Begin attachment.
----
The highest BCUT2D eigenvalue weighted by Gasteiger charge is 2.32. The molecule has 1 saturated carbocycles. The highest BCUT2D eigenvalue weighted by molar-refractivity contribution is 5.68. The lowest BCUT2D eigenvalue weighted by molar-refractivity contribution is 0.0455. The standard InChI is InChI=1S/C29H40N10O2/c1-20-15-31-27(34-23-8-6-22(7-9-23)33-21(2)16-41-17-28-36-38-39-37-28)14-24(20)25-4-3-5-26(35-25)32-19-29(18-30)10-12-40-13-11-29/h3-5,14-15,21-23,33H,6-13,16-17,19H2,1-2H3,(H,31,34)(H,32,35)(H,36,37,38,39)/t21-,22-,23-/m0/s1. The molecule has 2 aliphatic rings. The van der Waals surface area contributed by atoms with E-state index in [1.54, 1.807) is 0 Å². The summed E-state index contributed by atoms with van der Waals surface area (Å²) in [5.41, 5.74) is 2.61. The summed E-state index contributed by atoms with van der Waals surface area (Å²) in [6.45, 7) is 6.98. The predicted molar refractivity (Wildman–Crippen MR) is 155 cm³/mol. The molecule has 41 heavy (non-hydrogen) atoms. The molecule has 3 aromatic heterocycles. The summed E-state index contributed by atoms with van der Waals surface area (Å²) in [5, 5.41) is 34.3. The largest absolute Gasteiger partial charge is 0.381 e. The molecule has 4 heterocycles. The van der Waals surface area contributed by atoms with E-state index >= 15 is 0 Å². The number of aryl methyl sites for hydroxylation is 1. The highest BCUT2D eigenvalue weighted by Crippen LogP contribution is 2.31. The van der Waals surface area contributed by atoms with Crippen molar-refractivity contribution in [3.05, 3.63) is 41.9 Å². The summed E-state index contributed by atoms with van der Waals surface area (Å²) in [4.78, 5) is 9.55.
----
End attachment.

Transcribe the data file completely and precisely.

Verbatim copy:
The highest BCUT2D eigenvalue weighted by Gasteiger charge is 2.32. The molecule has 1 saturated carbocycles. The highest BCUT2D eigenvalue weighted by molar-refractivity contribution is 5.68. The lowest BCUT2D eigenvalue weighted by molar-refractivity contribution is 0.0455. The standard InChI is InChI=1S/C29H40N10O2/c1-20-15-31-27(34-23-8-6-22(7-9-23)33-21(2)16-41-17-28-36-38-39-37-28)14-24(20)25-4-3-5-26(35-25)32-19-29(18-30)10-12-40-13-11-29/h3-5,14-15,21-23,33H,6-13,16-17,19H2,1-2H3,(H,31,34)(H,32,35)(H,36,37,38,39)/t21-,22-,23-/m0/s1. The molecule has 2 aliphatic rings. The van der Waals surface area contributed by atoms with E-state index in [1.54, 1.807) is 0 Å². The summed E-state index contributed by atoms with van der Waals surface area (Å²) in [5.41, 5.74) is 2.61. The summed E-state index contributed by atoms with van der Waals surface area (Å²) in [6.45, 7) is 6.98. The predicted molar refractivity (Wildman–Crippen MR) is 155 cm³/mol. The molecule has 41 heavy (non-hydrogen) atoms. The molecule has 3 aromatic heterocycles. The summed E-state index contributed by atoms with van der Waals surface area (Å²) in [5, 5.41) is 34.3. The largest absolute Gasteiger partial charge is 0.381 e. The molecule has 4 heterocycles. The van der Waals surface area contributed by atoms with E-state index >= 15 is 0 Å². The number of aryl methyl sites for hydroxylation is 1. The highest BCUT2D eigenvalue weighted by Crippen LogP contribution is 2.31. The van der Waals surface area contributed by atoms with Crippen molar-refractivity contribution in [3.05, 3.63) is 41.9 Å². The summed E-state index contributed by atoms with van der Waals surface area (Å²) in [4.78, 5) is 9.55.